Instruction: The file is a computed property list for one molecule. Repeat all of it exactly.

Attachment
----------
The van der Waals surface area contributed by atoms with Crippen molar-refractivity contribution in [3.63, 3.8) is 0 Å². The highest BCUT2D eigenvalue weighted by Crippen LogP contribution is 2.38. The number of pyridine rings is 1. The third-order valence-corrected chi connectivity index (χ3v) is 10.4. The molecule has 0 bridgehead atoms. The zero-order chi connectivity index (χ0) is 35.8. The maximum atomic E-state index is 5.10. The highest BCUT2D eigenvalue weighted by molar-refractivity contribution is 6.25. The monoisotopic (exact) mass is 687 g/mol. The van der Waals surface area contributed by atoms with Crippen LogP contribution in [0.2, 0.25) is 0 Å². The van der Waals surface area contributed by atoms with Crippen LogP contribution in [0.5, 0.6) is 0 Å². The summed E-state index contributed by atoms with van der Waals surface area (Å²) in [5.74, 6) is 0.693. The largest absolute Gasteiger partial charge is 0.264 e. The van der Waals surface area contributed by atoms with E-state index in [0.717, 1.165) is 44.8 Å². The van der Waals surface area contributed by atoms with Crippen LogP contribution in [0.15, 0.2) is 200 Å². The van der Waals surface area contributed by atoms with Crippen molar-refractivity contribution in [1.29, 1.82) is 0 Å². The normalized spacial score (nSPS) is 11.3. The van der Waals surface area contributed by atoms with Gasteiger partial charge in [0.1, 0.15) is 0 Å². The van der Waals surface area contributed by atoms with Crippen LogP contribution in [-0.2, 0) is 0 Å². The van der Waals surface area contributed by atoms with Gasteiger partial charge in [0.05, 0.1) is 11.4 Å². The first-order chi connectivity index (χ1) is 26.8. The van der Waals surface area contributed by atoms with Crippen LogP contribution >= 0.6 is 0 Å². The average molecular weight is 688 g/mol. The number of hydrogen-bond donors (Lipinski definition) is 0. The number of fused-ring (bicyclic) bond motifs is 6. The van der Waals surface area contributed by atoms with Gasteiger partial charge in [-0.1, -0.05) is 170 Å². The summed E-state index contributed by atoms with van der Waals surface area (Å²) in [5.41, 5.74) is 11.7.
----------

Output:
The van der Waals surface area contributed by atoms with Crippen molar-refractivity contribution in [3.63, 3.8) is 0 Å². The highest BCUT2D eigenvalue weighted by Crippen LogP contribution is 2.38. The number of pyridine rings is 1. The third-order valence-corrected chi connectivity index (χ3v) is 10.4. The molecule has 0 bridgehead atoms. The zero-order chi connectivity index (χ0) is 35.8. The maximum atomic E-state index is 5.10. The highest BCUT2D eigenvalue weighted by molar-refractivity contribution is 6.25. The monoisotopic (exact) mass is 687 g/mol. The van der Waals surface area contributed by atoms with Crippen LogP contribution in [0.2, 0.25) is 0 Å². The van der Waals surface area contributed by atoms with Crippen LogP contribution in [0.5, 0.6) is 0 Å². The summed E-state index contributed by atoms with van der Waals surface area (Å²) in [5.74, 6) is 0.693. The largest absolute Gasteiger partial charge is 0.264 e. The van der Waals surface area contributed by atoms with E-state index in [0.717, 1.165) is 44.8 Å². The van der Waals surface area contributed by atoms with Crippen LogP contribution in [0.15, 0.2) is 200 Å². The van der Waals surface area contributed by atoms with Crippen molar-refractivity contribution in [1.29, 1.82) is 0 Å². The normalized spacial score (nSPS) is 11.3. The van der Waals surface area contributed by atoms with Gasteiger partial charge in [0.1, 0.15) is 0 Å². The van der Waals surface area contributed by atoms with Crippen LogP contribution in [-0.2, 0) is 0 Å². The van der Waals surface area contributed by atoms with Gasteiger partial charge in [0.05, 0.1) is 11.4 Å². The first-order chi connectivity index (χ1) is 26.8. The van der Waals surface area contributed by atoms with Crippen LogP contribution >= 0.6 is 0 Å². The average molecular weight is 688 g/mol. The number of hydrogen-bond donors (Lipinski definition) is 0. The number of fused-ring (bicyclic) bond motifs is 6. The van der Waals surface area contributed by atoms with Gasteiger partial charge in [-0.1, -0.05) is 170 Å². The summed E-state index contributed by atoms with van der Waals surface area (Å²) in [5.41, 5.74) is 11.7.